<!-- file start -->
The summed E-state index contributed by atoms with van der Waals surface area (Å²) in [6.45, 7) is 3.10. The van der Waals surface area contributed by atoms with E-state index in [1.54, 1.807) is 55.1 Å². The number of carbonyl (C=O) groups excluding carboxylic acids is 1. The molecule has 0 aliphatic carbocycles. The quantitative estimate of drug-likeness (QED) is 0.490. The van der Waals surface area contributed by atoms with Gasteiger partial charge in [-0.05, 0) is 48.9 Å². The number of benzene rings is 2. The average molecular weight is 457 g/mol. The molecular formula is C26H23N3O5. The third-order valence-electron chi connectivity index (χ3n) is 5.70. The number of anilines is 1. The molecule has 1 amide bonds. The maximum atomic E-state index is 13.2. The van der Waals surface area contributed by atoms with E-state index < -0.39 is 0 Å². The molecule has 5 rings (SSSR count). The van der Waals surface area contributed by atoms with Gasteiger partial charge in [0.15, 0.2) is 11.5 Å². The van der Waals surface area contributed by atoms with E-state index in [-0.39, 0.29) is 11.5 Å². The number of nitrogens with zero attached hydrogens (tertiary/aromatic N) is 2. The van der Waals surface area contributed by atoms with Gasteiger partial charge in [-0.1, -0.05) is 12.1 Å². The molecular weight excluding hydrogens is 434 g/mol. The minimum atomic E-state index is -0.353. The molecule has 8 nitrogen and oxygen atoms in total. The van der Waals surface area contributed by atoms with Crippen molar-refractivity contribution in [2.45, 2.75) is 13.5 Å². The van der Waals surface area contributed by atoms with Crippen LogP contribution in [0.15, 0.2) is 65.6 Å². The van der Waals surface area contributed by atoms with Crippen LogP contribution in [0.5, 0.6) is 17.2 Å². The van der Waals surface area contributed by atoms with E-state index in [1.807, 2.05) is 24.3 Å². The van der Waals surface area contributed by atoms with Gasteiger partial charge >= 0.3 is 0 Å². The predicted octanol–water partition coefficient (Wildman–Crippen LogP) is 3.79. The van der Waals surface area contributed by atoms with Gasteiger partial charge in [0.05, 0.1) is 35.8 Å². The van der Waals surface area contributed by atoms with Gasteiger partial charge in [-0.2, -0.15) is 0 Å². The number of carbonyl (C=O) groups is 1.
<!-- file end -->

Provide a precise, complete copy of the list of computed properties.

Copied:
The summed E-state index contributed by atoms with van der Waals surface area (Å²) in [6.45, 7) is 3.10. The van der Waals surface area contributed by atoms with E-state index in [1.54, 1.807) is 55.1 Å². The number of carbonyl (C=O) groups excluding carboxylic acids is 1. The molecule has 0 aliphatic carbocycles. The quantitative estimate of drug-likeness (QED) is 0.490. The van der Waals surface area contributed by atoms with Gasteiger partial charge in [-0.05, 0) is 48.9 Å². The number of benzene rings is 2. The average molecular weight is 457 g/mol. The molecular formula is C26H23N3O5. The third-order valence-electron chi connectivity index (χ3n) is 5.70. The number of anilines is 1. The molecule has 1 amide bonds. The maximum atomic E-state index is 13.2. The van der Waals surface area contributed by atoms with E-state index < -0.39 is 0 Å². The molecule has 5 rings (SSSR count). The van der Waals surface area contributed by atoms with Gasteiger partial charge in [0.15, 0.2) is 11.5 Å². The van der Waals surface area contributed by atoms with E-state index in [-0.39, 0.29) is 11.5 Å². The number of nitrogens with zero attached hydrogens (tertiary/aromatic N) is 2. The van der Waals surface area contributed by atoms with Gasteiger partial charge in [-0.1, -0.05) is 12.1 Å². The molecular weight excluding hydrogens is 434 g/mol. The minimum atomic E-state index is -0.353. The molecule has 8 nitrogen and oxygen atoms in total. The van der Waals surface area contributed by atoms with Crippen molar-refractivity contribution in [2.45, 2.75) is 13.5 Å². The van der Waals surface area contributed by atoms with Crippen LogP contribution in [0.15, 0.2) is 65.6 Å². The van der Waals surface area contributed by atoms with Crippen LogP contribution in [0.5, 0.6) is 17.2 Å². The van der Waals surface area contributed by atoms with E-state index in [1.807, 2.05) is 24.3 Å². The van der Waals surface area contributed by atoms with Gasteiger partial charge >= 0.3 is 0 Å². The predicted octanol–water partition coefficient (Wildman–Crippen LogP) is 3.79. The van der Waals surface area contributed by atoms with Gasteiger partial charge in [0.05, 0.1) is 35.8 Å². The van der Waals surface area contributed by atoms with Gasteiger partial charge in [-0.2, -0.15) is 0 Å². The number of carbonyl (C=O) groups is 1.